"Captain" John West was a self-made man. A native of Scotland, he settled on the lower Columbia River near this spot in the early 1850s after trying his luck in the goldfields of California. West built and operated sawmills, ran a general store and . . . — — Map (db m113583) HM
Deer Island in the Columbia was named by the Lewis and Clark Expedition which stopped to dine here November 5, 1805 on its way down river. Homeward bound the explorers camped on the island on March 28,1806. Captain Clark recorded "This morning we . . . — — Map (db m194989) HM
Once covered by an Ice Age ocean, then home to the Diersinno (Keeassino) Indian Tribe led by Chief Cassino, this area then became the meeting grounds for all the Northwest Indians who gathered each year to hold their . . . — — Map (db m113156) HM
Lewis & Clark on the Columbia River
The Lewis and Clark Expedition made the first documented descent of the Columbia from the mouth of the Snake River to the Pacific.
This voyage strengthened the claim of the young United States to . . . — — Map (db m113157) HM
Lewis & Clark and the Corps of Discovery
In 1803, the United States purchased the Louisiana Territory from France, expanding this country from the Mississippi River west to the Rocky Mountains and from the Gulf of Mexico north to . . . — — Map (db m113159) HM
One of the Oregon Country’s most picturesque fur-traders, Thomas McKay is buried near Scappoose.
He was a daring leader, famous storyteller and could drive a nail with a rifle ball.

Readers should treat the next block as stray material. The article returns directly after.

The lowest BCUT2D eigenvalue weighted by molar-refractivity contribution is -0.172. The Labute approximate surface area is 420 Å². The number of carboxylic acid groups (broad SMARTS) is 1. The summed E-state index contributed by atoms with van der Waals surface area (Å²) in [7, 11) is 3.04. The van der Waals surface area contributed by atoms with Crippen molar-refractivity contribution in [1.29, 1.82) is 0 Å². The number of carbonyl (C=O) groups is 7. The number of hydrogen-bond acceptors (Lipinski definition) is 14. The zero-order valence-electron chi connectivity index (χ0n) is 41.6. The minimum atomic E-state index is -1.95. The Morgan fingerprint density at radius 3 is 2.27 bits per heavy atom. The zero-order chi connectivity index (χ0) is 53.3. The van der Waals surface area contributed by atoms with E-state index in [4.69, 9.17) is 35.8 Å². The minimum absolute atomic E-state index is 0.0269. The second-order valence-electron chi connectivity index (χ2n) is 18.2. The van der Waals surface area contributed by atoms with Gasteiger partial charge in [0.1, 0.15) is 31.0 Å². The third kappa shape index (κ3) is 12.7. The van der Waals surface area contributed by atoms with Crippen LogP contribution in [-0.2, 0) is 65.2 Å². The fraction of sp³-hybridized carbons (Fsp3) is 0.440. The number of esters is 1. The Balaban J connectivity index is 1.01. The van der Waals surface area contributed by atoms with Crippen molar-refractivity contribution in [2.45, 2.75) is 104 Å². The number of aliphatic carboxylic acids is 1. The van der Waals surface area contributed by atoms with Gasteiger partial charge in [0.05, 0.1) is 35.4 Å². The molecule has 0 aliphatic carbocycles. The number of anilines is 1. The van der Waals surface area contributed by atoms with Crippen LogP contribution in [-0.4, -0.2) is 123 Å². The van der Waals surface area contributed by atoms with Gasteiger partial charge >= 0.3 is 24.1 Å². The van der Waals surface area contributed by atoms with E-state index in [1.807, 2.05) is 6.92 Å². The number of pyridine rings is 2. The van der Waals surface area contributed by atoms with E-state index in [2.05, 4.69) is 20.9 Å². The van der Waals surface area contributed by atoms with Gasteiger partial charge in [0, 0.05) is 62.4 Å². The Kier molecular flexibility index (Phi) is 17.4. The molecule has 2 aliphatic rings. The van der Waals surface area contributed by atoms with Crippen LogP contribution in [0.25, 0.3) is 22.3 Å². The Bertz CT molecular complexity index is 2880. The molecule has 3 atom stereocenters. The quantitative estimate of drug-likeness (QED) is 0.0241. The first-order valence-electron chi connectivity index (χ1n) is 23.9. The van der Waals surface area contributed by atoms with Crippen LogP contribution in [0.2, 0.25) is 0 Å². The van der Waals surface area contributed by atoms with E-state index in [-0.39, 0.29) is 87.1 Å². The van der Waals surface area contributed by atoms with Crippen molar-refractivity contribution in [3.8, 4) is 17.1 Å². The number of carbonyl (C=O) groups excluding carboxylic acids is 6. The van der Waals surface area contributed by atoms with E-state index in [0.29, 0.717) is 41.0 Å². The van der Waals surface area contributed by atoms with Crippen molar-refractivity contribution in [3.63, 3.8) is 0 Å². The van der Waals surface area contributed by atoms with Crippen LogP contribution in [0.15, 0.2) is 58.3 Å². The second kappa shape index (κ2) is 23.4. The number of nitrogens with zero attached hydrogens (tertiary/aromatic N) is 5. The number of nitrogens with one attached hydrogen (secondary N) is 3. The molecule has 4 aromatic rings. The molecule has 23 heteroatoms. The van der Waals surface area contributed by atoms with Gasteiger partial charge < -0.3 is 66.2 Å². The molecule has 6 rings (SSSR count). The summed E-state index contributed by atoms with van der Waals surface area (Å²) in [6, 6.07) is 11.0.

A Canadian, he arrived with the Astorians as a teen-age boy; . . . — — Map (db m114416) HM
The path before you represents the Corps of Discovery's journey on the Columbia River – from its confluence with the Snake to the Pacific Ocean.
Entering the Columbia in mid-October 1805, they travelled along the river from shore to shore . . . — — Map (db m113154) HM
In 1804-06, Captains Meriwether Lewis and William Clark led 31 men and one dog on an epic journey.
President Thomas Jefferson commissioned this "Corps of Discovery" to find a route to the Pacific Ocean through the newly acquired Louisiana . . . — — Map (db m113155) HM
In October 1856, the U.S. Lighthouse Board entered this fog bell and Cape Disappointment Lighthouse into service, thus establishing the first light station on the Oregon and Washington coast.
Positioned on the north side of the entrance to . . . — — Map (db m113153) HM